The talented Ira Heinichen

I first became aware of Ira’s work when I saw the book with the fantastic cover by Tom Edwards. Let’s face it’s the cover that sells the book and this one was very, very cool. It was for the first book of the Starstuff trilogy! The book is ready for you to read, right now (On kindle unlimited even!) I wondered at the time who the writer was, never thinking I’d meet him, and then had the pleasure to meet Ira and the missus at the Vegas convention. Believe me, again, he’s a charming and kind person and you’d love to meet him too. He took the time to answer a few questions for NPH so…hear what he has to share and enjoy!

part of the cover of book Startstuff

What’s your newest book that’s coming out?

I’m currently working on the second book in my scifi Starstuff Trilogy, called “Escape from Red Tower.” Very excited!

What made you decide to jump in, write your first book and go public?

You know, I can actually trace my desire to be a published author back to middle school. I was a huge Star Trek nerd, and I was huge into Star Trek books…so I started writing one of my own. I never finished it because I learned there were these little things called “submission guidelines” and I was breaking two or three of them with my story idea (of course!)…but that was just one stop on a long journey as a storyteller as I grew up.

Most recently I was writing screenplays, trying to break into writing for television and I had an idea for a novel. It was something I’d always wanted to come back to after halting the process all those years ago and never finishing…and I loved it. LOVED. IT. Writing prose, for me, is so much more satisfying than writing for the screen, they’re very different mediums, and it was around that time I started learning about self-publishing and all the possibilities and successes. I mean, people were making very healthy livings selling their own books, and that was something that really, really appealed to me.

So…I made the plunge. So happy I did.

What’s the hardest thing about your publishing journey so far?
Believe it or not, it’s been setting my regular writing routine. When I was writing my first book, I had very small goals for myself; three pages a day. I did that for just over 3 months, and I had my novel’s first draft written. Granted, it took me just over twice that long to revise and re-write it, but those small little bites each day were very easy for me to stick to, and the idea of writing a book a year was imminently doable.

Now that I know more about writing and publishing, I know just how FAST some of these self-pubb’d authors are, churning out a book a month, some of them more. I’m definitely one of those people that’s like “well, sh*t, if they can do it, I can do it,” and I tried to replicate that kind of output.

I failed.

I can’t write that fast yet. I may never be able to write that fast. I really like to work and re-work my stories; even though I write what the industry would consider being “genre fiction,” which has the reputation of being rather pulpy and not that sophisticated, I do have a passion for good well-executed storytelling, and I try as much as my skills will allow me to write such stories myself. And that takes time.

So, my current struggle as I write my second-ever book is really figuring out what exactly my writing process is on a daily basis, and how long all the aspects of that process take me. Once I feel comfortable with all that, I feel like I can really aim to go faster…but I’m not there yet.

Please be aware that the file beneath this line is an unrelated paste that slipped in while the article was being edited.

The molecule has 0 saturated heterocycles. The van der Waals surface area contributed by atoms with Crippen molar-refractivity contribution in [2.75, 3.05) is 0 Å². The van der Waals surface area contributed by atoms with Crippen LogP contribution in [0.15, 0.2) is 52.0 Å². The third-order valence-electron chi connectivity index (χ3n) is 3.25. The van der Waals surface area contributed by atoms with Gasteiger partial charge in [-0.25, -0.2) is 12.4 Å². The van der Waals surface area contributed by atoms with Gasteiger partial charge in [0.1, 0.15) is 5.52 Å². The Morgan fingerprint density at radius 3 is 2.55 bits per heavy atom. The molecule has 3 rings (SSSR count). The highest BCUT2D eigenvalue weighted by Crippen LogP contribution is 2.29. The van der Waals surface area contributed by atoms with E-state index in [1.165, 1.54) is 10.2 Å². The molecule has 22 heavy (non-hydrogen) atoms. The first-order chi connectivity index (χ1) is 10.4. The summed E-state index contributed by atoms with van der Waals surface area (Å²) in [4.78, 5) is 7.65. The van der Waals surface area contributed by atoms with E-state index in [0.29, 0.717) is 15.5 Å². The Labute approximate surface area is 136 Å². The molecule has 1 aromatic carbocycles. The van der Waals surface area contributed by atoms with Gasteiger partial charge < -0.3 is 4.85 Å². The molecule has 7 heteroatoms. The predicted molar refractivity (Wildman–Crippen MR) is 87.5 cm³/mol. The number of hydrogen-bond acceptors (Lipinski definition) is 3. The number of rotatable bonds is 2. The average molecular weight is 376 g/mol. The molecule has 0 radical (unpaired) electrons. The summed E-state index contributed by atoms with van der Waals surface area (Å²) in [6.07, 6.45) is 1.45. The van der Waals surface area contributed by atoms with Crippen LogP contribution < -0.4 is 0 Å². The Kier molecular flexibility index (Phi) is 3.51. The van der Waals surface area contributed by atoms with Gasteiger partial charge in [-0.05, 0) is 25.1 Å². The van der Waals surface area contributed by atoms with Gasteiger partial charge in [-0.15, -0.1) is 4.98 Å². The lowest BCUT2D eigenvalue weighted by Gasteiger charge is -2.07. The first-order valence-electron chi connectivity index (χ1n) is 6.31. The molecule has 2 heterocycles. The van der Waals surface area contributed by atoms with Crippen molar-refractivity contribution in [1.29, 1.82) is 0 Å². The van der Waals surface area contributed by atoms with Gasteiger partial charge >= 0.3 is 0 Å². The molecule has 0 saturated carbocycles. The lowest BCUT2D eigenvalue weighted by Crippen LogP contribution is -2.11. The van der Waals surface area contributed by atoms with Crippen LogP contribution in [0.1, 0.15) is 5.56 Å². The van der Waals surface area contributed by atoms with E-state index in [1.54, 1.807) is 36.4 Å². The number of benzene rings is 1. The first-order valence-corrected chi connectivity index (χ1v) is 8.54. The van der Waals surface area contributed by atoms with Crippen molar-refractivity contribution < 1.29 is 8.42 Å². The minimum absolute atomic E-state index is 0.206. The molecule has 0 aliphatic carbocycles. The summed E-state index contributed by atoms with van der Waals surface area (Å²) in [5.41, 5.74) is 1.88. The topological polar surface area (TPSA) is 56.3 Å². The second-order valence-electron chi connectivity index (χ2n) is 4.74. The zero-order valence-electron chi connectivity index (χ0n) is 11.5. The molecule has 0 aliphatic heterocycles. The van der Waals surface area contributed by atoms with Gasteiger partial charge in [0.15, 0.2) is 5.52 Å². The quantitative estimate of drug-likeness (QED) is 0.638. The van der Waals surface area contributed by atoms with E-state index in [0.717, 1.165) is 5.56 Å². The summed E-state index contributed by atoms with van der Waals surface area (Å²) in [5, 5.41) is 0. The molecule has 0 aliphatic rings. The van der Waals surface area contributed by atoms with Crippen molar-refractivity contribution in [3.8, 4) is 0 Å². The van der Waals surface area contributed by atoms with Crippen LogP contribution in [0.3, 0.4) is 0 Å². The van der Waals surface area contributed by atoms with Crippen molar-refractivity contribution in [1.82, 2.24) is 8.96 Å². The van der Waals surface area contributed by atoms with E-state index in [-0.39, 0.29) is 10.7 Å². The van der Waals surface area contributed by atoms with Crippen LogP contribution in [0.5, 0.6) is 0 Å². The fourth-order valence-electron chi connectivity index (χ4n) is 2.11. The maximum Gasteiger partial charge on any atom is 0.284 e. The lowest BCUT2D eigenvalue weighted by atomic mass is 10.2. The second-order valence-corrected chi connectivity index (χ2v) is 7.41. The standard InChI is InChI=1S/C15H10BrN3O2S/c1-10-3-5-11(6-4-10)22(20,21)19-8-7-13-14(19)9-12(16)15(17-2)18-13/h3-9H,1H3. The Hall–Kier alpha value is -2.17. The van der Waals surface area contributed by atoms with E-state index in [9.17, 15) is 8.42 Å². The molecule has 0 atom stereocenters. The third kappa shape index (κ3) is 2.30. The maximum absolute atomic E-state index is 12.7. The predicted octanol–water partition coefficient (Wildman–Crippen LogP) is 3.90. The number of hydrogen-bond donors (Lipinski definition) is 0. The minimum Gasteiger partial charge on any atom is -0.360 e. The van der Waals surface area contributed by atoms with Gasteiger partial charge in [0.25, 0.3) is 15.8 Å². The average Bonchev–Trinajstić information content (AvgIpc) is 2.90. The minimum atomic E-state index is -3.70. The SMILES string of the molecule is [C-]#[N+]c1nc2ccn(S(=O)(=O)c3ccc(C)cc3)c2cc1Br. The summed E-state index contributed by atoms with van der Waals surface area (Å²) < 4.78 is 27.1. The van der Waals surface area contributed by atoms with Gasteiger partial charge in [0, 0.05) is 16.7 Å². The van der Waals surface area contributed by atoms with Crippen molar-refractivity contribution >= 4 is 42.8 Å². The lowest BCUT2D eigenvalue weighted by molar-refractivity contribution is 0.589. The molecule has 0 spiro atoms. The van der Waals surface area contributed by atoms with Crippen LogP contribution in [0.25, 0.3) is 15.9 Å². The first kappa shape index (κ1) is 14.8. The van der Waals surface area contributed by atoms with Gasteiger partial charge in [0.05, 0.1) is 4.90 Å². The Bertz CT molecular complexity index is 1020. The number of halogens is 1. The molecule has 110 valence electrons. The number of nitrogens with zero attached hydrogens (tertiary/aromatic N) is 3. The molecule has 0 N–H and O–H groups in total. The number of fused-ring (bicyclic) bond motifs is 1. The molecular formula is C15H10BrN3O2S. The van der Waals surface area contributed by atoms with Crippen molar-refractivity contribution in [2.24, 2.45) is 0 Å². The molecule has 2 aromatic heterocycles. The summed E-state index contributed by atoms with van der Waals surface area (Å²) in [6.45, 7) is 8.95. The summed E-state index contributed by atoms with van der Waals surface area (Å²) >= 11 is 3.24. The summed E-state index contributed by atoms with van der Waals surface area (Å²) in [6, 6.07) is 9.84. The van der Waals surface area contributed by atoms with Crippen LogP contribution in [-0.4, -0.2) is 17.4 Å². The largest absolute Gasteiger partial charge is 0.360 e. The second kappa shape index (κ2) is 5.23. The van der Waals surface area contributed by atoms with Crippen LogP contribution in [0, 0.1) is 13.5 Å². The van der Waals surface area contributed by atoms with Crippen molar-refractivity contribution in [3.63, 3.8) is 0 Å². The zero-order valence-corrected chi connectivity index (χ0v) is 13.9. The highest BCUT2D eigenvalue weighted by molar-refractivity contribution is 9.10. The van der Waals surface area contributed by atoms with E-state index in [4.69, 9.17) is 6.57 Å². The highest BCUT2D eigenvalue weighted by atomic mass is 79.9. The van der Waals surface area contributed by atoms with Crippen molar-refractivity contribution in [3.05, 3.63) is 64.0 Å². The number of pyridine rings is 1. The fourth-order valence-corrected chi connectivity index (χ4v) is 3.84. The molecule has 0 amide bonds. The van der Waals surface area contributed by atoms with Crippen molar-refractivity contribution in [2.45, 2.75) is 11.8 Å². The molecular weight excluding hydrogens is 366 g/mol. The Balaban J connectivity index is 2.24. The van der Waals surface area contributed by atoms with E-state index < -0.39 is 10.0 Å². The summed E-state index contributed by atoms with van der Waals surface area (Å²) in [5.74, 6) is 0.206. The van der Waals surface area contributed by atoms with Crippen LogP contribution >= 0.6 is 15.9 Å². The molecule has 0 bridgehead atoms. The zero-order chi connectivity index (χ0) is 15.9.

What would you tell to someone who’s just starting?

First of all: DO IT. Write that book. If you *want* to write a book, you should *write* it. It’s an incredible process of self-expression and discovery.

My next piece of advice is for anybody who writes a book and wants to be a professional at it: figure out your process. Don’t put the cart before the horse and learn all there is to know about marketing and publishing or plan out a years’ worth of releases when you’ve only got one or two books out. Keep your headspace where it needs to be: on the writing. The writing is the most important thing. Everything comes from the writing. Everything.

What other creative outlets do you practice?

Other than write, I do a podcast called “Two Guys One Trek” – it’s a journey through the original Star Trek series from the 1960s with my long-time comedy partner, who’s never seen it — you only get to watch something for the first time once, and we do it live on microphones!

You can check it out at www.twoguysonetrek.com

Where can we find out more about and your projects?

You can find me, my books, and my daily blog on my website, www.iraheinichen.com.

Thank you so much!

A chat with Tom Edwards Pt.2

Image of a giant robot, End of Liberty, all images copyright Tom Edwards

What do you use for your work, do you have favorite software? I love Blender for 3D art and it seems a majority of artists use Photoshop, what do you use?
Most of my work is created in Photoshop. I use Zbrush a lot, as well as Keyshot for rendering.

I see that more and more artist are trying to get away from the Adobe “Creative Cloud”, I am playing with the idea changing to ClipStudio, have you tried different applications?
I’ve used lots of programs in the past, but I’ve always come back to these. I don’t mind paying for Photoshop monthly as you get constant updates. I’ve tried Painter in the past, but I found it quite cumbersome, especially when client work requires a streamlined workflow.

If you use 3d models in your art. what do you use to create them?
I use a mixture of Zbrush and 3D Coat. I create the bases for the ships, then apply a lot of paint over the top. This stops them looking too ‘CG’ and allows me to have my own style.